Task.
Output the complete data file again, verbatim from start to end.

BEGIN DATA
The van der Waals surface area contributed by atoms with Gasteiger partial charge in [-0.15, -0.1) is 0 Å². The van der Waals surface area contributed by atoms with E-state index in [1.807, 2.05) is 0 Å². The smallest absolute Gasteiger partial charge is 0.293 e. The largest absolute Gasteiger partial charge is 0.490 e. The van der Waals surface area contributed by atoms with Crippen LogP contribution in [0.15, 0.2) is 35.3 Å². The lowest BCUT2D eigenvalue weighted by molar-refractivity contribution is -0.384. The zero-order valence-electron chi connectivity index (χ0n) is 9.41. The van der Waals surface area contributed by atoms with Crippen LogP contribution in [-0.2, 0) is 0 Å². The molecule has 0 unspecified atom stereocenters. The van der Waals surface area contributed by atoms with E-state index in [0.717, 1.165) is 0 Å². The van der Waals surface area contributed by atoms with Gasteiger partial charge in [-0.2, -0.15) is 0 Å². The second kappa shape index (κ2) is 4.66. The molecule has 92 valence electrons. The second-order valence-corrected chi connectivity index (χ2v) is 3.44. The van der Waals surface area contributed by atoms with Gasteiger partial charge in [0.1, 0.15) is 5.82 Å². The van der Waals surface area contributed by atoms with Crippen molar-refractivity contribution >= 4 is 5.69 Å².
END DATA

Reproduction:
The van der Waals surface area contributed by atoms with Gasteiger partial charge in [-0.15, -0.1) is 0 Å². The van der Waals surface area contributed by atoms with E-state index in [1.807, 2.05) is 0 Å². The smallest absolute Gasteiger partial charge is 0.293 e. The largest absolute Gasteiger partial charge is 0.490 e. The van der Waals surface area contributed by atoms with Crippen LogP contribution in [0.15, 0.2) is 35.3 Å². The lowest BCUT2D eigenvalue weighted by molar-refractivity contribution is -0.384. The zero-order valence-electron chi connectivity index (χ0n) is 9.41. The van der Waals surface area contributed by atoms with Crippen LogP contribution in [-0.2, 0) is 0 Å². The molecule has 0 unspecified atom stereocenters. The van der Waals surface area contributed by atoms with E-state index in [0.717, 1.165) is 0 Å². The van der Waals surface area contributed by atoms with Gasteiger partial charge in [-0.2, -0.15) is 0 Å². The second kappa shape index (κ2) is 4.66. The molecule has 92 valence electrons. The second-order valence-corrected chi connectivity index (χ2v) is 3.44. The van der Waals surface area contributed by atoms with Gasteiger partial charge in [0.1, 0.15) is 5.82 Å². The van der Waals surface area contributed by atoms with Crippen molar-refractivity contribution >= 4 is 5.69 Å².